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Stress and weight gain
“Stress can be defined as a feeling of being overwhelmed, worried or run-down. Stress can
affect people of all ages, genders and circumstances and can lead to both physical and
psychological health issues” (American psychological association 2017). “Perceived stress
has been defined as the extent to which persons perceive (appraise) that their demands exceed
their ability to cope” (Cohen et al 1986).Psychosocial stress or perceived stress has been
identified as a risk factor for high blood pressure, cardiovascular disease, and even cancerous
conditions. Stress may also lead to changes in dietary habit that may lead to weight change
(Goswami, 2017).
A survey conducted among first-year students in Germany (N = 696), Poland (N = 489) and
Bulgaria (N = 654) have shown that 65.3% of the study sample was female who had
displayed higher scores of depressive symptoms and perceived stress than males. Studies
have shown a complex relationship between stress and anthropometric profile. A study in
United Kingdom showed stress-weight change association was strongly among women (Anna
et al 2007). In a recent study conducted among Indian medical students, no significant
difference between the levels of perceived stress among males and females was observed.
Though the prevalence of overweight and obesity was not high but they reported strong
relationship between the perceived stress and body weight. The study proposed that among
women 3.6% of women were obese and 15.9 % were overweight and 36.2 %were highly
stressed and 21.7 % were moderately stressed (Goswami 2017). “The stress response, which
maintains stability of physiological and behavioural change is comprised of a cascade of
adaptive responses originating in the central nervous system as well as in the periphery. It
leads to dramatic but time-limited physiological, psychological and behavioural changes that
affect appetite, metabolism and feeding behaviour, Excess cortisol concentrations have been
associated with visceral fat accumulation”(Adam et al 2007).Stress and eating behaviour
If stress causes some individuals to consume food in excess of requirements, then this may
culminate in weight gain and obesity. In a study (T.C.Adam et al 2007) proposed a theoretical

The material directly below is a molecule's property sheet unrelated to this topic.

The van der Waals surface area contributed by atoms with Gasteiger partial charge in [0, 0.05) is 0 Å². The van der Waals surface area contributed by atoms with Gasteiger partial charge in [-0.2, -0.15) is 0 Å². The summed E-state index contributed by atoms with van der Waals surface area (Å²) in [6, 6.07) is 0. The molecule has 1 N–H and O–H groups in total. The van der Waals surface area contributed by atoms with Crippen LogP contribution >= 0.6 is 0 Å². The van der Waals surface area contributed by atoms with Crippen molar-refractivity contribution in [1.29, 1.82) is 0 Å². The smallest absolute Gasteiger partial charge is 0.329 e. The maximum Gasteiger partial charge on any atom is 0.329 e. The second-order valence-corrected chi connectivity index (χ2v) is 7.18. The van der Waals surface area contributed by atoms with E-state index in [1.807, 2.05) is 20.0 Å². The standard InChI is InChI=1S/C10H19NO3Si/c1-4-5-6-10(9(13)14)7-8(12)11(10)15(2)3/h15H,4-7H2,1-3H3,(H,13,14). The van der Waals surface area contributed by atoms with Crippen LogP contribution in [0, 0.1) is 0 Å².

model of Reward Based Stress Eating. This model emphasizes the role of cortisol and reward
circuitry on motivating calorically dense food intake, and elucidating potential
neuroendocrine mediators in the relationship between stress and eating.
But to understand the intricate explanation of the major cause and effect relationship of stress
and weight gain the search is still going on.Sleep deprivation and weight gain
“Sleep deprivation is defined as not obtaining adequate total sleep. When someone is in a
chronic sleep-restricted state they’ll notice excessive daytime sleepiness, fatigue, clumsiness,
and weight gain or weight loss. In addition, being sleep-deprived affects both the brain and
cognitive function” (American Sleep Association 2017).Physiologic studies suggest sleep
deprivation may influence weight through effects on appetite, physical activity, and/or
thermoregulation, short sleep duration predicted higher weight gain independent of other
factors weight (Patel et al 2008).One of the easiest and commonly used tools to assess this
imbalance is anthropometric measurement (Priya et al 2017). Other investigations in Quebec
reported that in 6 years long prospective study, the average weight gain of short-duration
sleepers was 88% more than the weight gain of average-duration sleepers. Similarly, shortduration sleepers experienced a 58% and 124% higher increase in waist circumference and
percentage of body fat, as compared with average-duration sleepers, respectively (Chaput et
al 2007).
In an experimental study it have been observed that subjects with sleep restriction (?4 hours)
gain more weight than the subject who have slept for 10 hours. Also the calorie intake of the
experimental subjects were high as compared to the control group (Speath et al 2013).In an
investigating of mortality risk with sleeping patterns among adults, it was observed that both
men and women, who were sleeping 7 or 8 hour per night had the lowest death rates at almost
every age. After adjusting for age differences, men sleeping 6 h or less or 9 h or more per
night had 1.7 times the death rate of men sleeping 7 or 8 hours per night. The relative risk for
women was 1.6 times (Wingard & Berkman, 1983).In a recent study it was reported that
More than 39% of the students reported short sleep duration (?6 h/day) and over 30%
reported moderate to extreme sleep problems (Peltzer & Pengpid 2017).Sleep Deprivation and dietary Intake
Results revealed that young males and females encountered sleep problems, higher problem
was in age 21 to 32 groups. A significant positive correlation was found between sleep status
and nutrient intakes, indicating subjects with insomnia eat less quantity of food thereby low
nutrient intakes. (Zadeh et al2011).
The most plausible explanation to date of the sleep duration–body weight relationship is an
alteration of the neuroendocrine control of appetite characterized by a decrease in the levels
of the anorexigenic hormone leptin and an increase in the levels of the orexigenic factor
ghrelin.